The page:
| MBR |  ... | u-boot | ... | FAT partition | Linux partition ...


0     512    1024           1M              ~257M


(offsets in bytes)


Here is an example SD card layout, as displayed by fdisk:


Device    Boot      Start         End      Blocks   Id  System

/dev/sdc1            2048      526335      262144    c  W95 FAT32 (LBA)

/dev/sdc2          526336     8054783     3764224   83  Linux


(units: 512B sectors)


You can format the FAT boot partition with:


# mkfs.vfat /dev/<your-sd-card-first-partition>

Your SD card first partition is typically something in /dev/sd<X>1 or/dev/mmcblk<X>p1.

You can format the Linux partition with:


# mkfs.ext4 /dev/<your-sd-card-second-partition>

Your SD card second partition is typically something in /dev/sd<X>2 or/dev/mmcblk<X>p2.

Put on SD

As explained here, u-boot should reside at offset 1024B of your SD card. Also, as buildroot generates an u-boot.bin (and not an u-boot.imx) we should skip its first KB, too. In summary, to put u-boot on your SD, do:


  # dd if=output/images/u-boot.bin of=/dev/<your-sd-card> bs=1k seek=1 skip=1

  # sync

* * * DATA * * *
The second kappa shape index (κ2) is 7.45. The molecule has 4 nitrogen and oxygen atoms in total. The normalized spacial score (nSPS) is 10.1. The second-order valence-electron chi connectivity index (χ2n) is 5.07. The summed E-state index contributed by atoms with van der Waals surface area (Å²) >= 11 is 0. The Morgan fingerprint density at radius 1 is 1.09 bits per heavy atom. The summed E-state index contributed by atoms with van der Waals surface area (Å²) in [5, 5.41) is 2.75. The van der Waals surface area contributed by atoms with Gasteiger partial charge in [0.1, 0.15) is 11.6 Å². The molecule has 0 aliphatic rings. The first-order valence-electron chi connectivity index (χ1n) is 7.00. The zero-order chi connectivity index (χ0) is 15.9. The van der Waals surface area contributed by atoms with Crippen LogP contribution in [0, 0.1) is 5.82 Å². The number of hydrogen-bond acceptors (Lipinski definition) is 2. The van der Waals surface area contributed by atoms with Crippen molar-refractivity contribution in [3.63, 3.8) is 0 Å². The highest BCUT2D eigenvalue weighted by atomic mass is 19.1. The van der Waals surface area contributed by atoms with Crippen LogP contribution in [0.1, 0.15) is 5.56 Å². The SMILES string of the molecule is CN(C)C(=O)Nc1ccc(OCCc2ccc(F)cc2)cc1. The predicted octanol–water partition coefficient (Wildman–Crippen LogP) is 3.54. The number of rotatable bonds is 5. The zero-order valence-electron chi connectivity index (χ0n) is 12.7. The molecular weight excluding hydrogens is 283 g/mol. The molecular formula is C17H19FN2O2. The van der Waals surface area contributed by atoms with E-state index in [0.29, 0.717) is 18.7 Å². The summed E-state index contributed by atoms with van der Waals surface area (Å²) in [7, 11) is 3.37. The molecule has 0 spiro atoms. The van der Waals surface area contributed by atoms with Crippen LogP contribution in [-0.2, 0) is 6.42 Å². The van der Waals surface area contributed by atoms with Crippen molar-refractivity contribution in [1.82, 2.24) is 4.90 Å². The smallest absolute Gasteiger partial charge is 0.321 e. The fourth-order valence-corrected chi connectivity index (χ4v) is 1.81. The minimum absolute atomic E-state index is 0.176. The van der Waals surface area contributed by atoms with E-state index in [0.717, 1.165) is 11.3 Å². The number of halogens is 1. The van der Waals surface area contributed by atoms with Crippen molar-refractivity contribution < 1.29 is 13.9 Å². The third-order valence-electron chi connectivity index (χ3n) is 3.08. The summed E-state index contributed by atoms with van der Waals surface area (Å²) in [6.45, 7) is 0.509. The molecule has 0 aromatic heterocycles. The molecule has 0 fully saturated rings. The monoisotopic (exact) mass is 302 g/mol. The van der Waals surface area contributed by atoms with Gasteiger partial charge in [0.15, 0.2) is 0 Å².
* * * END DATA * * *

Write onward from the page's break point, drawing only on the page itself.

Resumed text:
Your SD card device is typically something in /dev/sd<X> or /dev/mmcblk<X>. Note that you need write permissions on the SD card for the command to succeed, so you might need to su - as root, or use sudo, or do a chmod a+w as root on the SD card device node to grant permissions to users.


Similarly to what this post describes, you can copy the kernel to the FAT boot partition with:


# mount /dev/<your-sd-card-second-partition> /mnt

# cp output/images/uImage /mnt/

# umount /mnt

Your SD card first partition is typically something in /dev/sd<X>1 or/dev/mmcblk<X>p1.

And not unlike what is done in this post, You can install your generated root filesystem to the Linux partition with:


# mount /dev/<your-sd-card-second-partition> /mnt

# tar -C /mnt -xvf output/images/rootfs.tar

# umount /mnt

Your SD card second partition is typically something in /dev/sd<X>2 or/dev/mmcblk<X>p2.